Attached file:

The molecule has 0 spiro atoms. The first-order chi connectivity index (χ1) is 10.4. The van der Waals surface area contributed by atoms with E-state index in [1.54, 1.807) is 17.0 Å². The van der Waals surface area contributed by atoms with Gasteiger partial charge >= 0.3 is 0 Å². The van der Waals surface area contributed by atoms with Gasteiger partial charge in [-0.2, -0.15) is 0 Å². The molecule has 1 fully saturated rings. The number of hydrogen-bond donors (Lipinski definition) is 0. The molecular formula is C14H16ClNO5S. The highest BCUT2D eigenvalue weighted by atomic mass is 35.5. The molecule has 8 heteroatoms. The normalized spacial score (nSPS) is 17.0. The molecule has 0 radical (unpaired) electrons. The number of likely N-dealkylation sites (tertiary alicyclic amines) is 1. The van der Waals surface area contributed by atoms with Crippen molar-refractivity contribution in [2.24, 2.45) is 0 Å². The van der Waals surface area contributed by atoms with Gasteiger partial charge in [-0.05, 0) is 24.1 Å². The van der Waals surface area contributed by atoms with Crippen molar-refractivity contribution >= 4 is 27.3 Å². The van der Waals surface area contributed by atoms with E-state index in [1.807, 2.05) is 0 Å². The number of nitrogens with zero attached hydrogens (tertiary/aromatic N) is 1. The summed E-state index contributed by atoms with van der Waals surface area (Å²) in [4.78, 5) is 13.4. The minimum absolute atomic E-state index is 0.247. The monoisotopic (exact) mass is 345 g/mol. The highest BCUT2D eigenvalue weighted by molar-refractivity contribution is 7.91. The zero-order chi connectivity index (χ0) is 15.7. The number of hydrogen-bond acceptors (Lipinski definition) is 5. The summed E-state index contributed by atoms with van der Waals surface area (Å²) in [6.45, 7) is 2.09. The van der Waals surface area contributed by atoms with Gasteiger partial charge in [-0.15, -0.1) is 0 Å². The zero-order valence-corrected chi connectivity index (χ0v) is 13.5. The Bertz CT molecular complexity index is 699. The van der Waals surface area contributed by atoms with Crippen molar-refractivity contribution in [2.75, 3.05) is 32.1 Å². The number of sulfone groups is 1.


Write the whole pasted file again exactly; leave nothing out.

The molecule has 0 spiro atoms. The first-order chi connectivity index (χ1) is 10.4. The van der Waals surface area contributed by atoms with E-state index in [1.54, 1.807) is 17.0 Å². The van der Waals surface area contributed by atoms with Gasteiger partial charge >= 0.3 is 0 Å². The van der Waals surface area contributed by atoms with Gasteiger partial charge in [-0.2, -0.15) is 0 Å². The molecule has 1 fully saturated rings. The number of hydrogen-bond donors (Lipinski definition) is 0. The molecular formula is C14H16ClNO5S. The highest BCUT2D eigenvalue weighted by atomic mass is 35.5. The molecule has 8 heteroatoms. The normalized spacial score (nSPS) is 17.0. The molecule has 0 radical (unpaired) electrons. The number of likely N-dealkylation sites (tertiary alicyclic amines) is 1. The van der Waals surface area contributed by atoms with Crippen molar-refractivity contribution in [2.24, 2.45) is 0 Å². The van der Waals surface area contributed by atoms with Gasteiger partial charge in [-0.05, 0) is 24.1 Å². The van der Waals surface area contributed by atoms with Crippen molar-refractivity contribution >= 4 is 27.3 Å². The van der Waals surface area contributed by atoms with E-state index in [1.807, 2.05) is 0 Å². The number of nitrogens with zero attached hydrogens (tertiary/aromatic N) is 1. The summed E-state index contributed by atoms with van der Waals surface area (Å²) in [4.78, 5) is 13.4. The minimum absolute atomic E-state index is 0.247. The monoisotopic (exact) mass is 345 g/mol. The highest BCUT2D eigenvalue weighted by molar-refractivity contribution is 7.91. The zero-order chi connectivity index (χ0) is 15.7. The number of hydrogen-bond acceptors (Lipinski definition) is 5. The summed E-state index contributed by atoms with van der Waals surface area (Å²) in [6.45, 7) is 2.09. The van der Waals surface area contributed by atoms with Gasteiger partial charge in [-0.15, -0.1) is 0 Å². The zero-order valence-corrected chi connectivity index (χ0v) is 13.5. The Bertz CT molecular complexity index is 699. The van der Waals surface area contributed by atoms with Crippen molar-refractivity contribution in [2.75, 3.05) is 32.1 Å². The number of sulfone groups is 1.